Tuesday, December 18, 2012
Corn is going to market today. Brandon is driving the truck called ‘Vanna’, and delivering corn to Robinson elevator, just across US 50 from the farm. 5000+ bushels will go out today.
This sale will allow John and Ben to install a sweep auger in one of the two remaining bins of corn (#1 or #7). There is a few hours work with scoop shovels and a broom to clean out each bin. The corn will be moved from the storage bin to the overhead load-out bins.
These tall, cylindrical storage bins are unloaded by an under-floor auger. The corn falls by gravity through a hole in the center of the floor. Eventually, all the corn that can flow to that center hole gets removed. This leaves a funnel-shaped ring of corn between the center hole and the walls of the bin. The remaining grain must be moved to the center hole. A sweep auger is hand-carried though a side door into this grain, and the electrical motor powered end is connected on top of the center hole. The sweep auger then pulls the grain to the middle hole, and pivots its circular way around the bin. Workers are needed to scoop the loose grain from the floor behind the sweep, and then broom the floor clean. The auger(s) from the bin deliver grain to the elevating unit, called a grain leg. From the top of 90-foot grain leg, the grain falls down a spout to one of the 2 elevated load out bins. The load-out bins have a funnel-shaped hopper bottom, which delivers the grain to a waiting truck underneath.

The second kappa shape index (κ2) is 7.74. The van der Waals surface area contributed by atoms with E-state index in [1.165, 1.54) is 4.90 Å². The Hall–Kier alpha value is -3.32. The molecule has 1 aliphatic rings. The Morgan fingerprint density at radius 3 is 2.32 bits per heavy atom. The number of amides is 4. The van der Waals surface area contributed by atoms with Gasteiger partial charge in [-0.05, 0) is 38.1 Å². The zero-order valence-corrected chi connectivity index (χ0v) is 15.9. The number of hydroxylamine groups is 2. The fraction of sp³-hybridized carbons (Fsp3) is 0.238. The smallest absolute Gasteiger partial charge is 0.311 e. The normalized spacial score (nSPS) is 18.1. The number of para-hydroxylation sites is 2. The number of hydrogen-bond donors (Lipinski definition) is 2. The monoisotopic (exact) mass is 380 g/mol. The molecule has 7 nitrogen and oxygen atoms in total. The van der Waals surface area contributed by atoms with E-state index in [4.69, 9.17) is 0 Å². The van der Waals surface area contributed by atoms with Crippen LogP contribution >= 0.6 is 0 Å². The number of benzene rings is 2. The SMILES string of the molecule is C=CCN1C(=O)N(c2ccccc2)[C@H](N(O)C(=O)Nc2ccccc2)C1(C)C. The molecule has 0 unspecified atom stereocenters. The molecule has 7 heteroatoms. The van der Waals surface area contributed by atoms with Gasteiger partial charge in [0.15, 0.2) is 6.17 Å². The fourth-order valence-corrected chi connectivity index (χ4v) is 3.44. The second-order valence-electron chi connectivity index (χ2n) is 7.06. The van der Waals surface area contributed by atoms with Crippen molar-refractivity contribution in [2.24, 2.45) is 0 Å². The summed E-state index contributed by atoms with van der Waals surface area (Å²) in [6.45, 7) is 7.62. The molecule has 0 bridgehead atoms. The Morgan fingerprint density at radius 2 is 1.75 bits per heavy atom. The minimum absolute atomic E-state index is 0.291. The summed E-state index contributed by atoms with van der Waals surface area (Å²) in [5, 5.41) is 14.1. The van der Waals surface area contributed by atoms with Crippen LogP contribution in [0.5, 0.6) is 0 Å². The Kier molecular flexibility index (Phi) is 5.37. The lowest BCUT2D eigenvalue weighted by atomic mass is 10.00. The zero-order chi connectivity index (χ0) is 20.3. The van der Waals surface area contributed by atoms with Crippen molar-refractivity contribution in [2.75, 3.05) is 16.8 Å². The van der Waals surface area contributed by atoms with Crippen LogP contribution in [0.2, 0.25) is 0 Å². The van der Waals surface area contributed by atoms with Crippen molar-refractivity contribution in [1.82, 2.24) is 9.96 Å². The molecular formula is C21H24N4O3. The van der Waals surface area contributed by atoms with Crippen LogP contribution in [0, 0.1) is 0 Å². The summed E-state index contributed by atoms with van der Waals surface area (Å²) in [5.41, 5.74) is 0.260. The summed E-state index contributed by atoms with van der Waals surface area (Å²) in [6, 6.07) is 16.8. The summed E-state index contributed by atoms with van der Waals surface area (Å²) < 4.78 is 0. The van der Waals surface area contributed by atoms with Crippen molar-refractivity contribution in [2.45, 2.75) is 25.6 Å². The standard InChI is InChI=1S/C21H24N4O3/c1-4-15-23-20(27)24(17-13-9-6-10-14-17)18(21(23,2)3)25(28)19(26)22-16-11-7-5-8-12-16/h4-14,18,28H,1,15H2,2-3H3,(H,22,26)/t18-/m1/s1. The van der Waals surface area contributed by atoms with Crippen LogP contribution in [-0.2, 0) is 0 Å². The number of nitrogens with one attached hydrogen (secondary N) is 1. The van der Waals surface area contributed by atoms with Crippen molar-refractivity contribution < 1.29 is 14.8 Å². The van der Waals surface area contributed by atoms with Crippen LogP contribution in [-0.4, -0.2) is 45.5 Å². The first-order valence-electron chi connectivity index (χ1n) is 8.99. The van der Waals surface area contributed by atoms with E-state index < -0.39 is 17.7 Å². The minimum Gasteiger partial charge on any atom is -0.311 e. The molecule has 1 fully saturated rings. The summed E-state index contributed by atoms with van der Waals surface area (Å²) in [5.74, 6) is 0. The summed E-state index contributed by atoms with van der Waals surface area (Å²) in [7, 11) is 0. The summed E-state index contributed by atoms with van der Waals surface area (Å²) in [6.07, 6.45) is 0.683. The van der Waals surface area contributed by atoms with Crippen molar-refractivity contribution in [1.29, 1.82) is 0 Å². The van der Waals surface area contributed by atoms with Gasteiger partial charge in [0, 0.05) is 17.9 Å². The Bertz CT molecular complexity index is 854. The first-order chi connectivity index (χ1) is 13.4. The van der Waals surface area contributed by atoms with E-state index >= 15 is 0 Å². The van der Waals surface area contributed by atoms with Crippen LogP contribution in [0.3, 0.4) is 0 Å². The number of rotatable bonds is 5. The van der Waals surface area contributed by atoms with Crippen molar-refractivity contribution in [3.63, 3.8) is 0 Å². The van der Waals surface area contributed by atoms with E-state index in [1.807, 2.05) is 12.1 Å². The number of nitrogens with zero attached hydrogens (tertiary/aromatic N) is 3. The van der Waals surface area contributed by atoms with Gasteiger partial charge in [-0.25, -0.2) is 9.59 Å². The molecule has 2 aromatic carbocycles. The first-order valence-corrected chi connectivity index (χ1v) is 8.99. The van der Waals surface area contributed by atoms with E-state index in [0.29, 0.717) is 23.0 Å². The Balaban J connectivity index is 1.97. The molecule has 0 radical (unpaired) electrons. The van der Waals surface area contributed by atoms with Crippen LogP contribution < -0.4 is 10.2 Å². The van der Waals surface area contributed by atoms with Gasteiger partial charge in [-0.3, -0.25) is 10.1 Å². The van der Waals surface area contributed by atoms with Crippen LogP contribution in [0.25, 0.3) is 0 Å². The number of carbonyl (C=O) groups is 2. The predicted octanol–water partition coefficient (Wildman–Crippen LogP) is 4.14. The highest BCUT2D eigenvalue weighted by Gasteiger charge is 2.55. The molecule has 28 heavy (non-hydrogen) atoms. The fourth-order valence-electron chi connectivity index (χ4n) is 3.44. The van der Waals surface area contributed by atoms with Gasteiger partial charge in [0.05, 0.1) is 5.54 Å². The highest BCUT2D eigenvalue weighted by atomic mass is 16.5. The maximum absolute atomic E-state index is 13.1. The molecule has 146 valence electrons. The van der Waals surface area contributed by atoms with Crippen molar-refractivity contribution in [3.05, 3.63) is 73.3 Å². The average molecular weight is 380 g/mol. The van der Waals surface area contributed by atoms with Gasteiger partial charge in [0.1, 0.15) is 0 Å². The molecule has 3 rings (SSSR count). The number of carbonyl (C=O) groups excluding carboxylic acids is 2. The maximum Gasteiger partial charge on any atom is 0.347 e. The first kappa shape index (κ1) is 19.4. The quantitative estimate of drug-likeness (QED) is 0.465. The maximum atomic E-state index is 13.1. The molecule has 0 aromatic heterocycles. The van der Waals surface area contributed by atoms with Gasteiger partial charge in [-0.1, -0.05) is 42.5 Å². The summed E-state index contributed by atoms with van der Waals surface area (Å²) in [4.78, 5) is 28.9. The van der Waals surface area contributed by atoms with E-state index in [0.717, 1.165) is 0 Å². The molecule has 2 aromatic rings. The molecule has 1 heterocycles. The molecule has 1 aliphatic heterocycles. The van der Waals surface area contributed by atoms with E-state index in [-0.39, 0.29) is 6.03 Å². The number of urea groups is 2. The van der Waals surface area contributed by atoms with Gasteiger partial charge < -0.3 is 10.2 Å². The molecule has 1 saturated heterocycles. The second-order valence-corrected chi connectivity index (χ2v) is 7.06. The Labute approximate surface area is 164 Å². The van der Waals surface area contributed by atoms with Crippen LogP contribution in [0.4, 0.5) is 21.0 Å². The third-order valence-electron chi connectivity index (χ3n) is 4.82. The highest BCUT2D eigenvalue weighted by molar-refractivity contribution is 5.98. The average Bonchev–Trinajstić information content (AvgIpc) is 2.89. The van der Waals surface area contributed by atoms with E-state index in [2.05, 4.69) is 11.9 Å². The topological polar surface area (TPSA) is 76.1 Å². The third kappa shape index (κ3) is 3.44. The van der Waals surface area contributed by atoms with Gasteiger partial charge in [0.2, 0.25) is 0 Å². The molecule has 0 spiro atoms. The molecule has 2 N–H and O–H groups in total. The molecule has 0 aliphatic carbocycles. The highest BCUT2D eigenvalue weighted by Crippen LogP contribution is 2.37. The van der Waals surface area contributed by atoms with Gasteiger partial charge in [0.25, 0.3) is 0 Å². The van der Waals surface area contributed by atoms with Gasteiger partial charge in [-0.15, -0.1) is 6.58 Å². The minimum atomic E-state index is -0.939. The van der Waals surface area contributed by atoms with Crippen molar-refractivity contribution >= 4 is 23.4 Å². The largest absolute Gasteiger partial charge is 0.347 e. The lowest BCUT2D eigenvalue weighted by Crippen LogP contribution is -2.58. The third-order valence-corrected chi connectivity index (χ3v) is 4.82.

Our storage bins are built of corrugated galvanized steel. Some folks call them ‘silos’ or ‘tanks’. Ours range in size from 10,000 to 50,000 bushel capacity. They rest on durable concrete foundations. Just above the concrete is a flat, perforated metal floor that facilitates the movement of air that is blown into the grain by aeration fans.
Another 4 to 6,000 bushels of sales will empty us of the 2012 corn crop. We will be empty quite early this year.